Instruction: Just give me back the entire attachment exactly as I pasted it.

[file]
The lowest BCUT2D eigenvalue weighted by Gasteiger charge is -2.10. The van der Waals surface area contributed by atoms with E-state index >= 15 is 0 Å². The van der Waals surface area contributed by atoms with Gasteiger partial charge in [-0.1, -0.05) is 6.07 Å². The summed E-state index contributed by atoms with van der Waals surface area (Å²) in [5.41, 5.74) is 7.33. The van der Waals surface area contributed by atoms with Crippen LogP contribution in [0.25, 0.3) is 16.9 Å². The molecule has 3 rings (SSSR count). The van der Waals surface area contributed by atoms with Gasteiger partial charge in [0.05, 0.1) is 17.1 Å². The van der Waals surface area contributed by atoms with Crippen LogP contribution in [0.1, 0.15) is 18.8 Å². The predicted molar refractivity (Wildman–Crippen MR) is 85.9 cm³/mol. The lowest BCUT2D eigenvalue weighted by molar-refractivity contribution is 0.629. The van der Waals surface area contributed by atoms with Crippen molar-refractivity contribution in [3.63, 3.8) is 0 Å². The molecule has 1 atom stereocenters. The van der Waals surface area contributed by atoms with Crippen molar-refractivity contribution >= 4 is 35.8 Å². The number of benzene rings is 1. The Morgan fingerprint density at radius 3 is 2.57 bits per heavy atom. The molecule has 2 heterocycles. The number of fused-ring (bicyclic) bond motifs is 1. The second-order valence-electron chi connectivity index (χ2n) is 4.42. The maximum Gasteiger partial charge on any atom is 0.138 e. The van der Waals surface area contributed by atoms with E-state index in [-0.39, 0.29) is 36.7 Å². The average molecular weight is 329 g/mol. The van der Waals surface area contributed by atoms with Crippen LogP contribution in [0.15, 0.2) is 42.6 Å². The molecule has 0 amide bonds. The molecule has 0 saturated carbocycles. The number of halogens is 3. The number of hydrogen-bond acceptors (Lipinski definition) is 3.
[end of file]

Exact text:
The lowest BCUT2D eigenvalue weighted by Gasteiger charge is -2.10. The van der Waals surface area contributed by atoms with E-state index >= 15 is 0 Å². The van der Waals surface area contributed by atoms with Gasteiger partial charge in [-0.1, -0.05) is 6.07 Å². The summed E-state index contributed by atoms with van der Waals surface area (Å²) in [5.41, 5.74) is 7.33. The van der Waals surface area contributed by atoms with Crippen LogP contribution in [0.25, 0.3) is 16.9 Å². The molecule has 3 rings (SSSR count). The van der Waals surface area contributed by atoms with Gasteiger partial charge in [0.05, 0.1) is 17.1 Å². The van der Waals surface area contributed by atoms with Crippen LogP contribution in [0.1, 0.15) is 18.8 Å². The predicted molar refractivity (Wildman–Crippen MR) is 85.9 cm³/mol. The lowest BCUT2D eigenvalue weighted by molar-refractivity contribution is 0.629. The van der Waals surface area contributed by atoms with Crippen molar-refractivity contribution in [3.63, 3.8) is 0 Å². The molecule has 1 atom stereocenters. The van der Waals surface area contributed by atoms with Crippen molar-refractivity contribution >= 4 is 35.8 Å². The number of benzene rings is 1. The Morgan fingerprint density at radius 3 is 2.57 bits per heavy atom. The molecule has 2 heterocycles. The number of fused-ring (bicyclic) bond motifs is 1. The second-order valence-electron chi connectivity index (χ2n) is 4.42. The maximum Gasteiger partial charge on any atom is 0.138 e. The van der Waals surface area contributed by atoms with E-state index in [-0.39, 0.29) is 36.7 Å². The average molecular weight is 329 g/mol. The van der Waals surface area contributed by atoms with Crippen LogP contribution in [0.15, 0.2) is 42.6 Å². The molecule has 0 amide bonds. The molecule has 0 saturated carbocycles. The number of halogens is 3. The number of hydrogen-bond acceptors (Lipinski definition) is 3.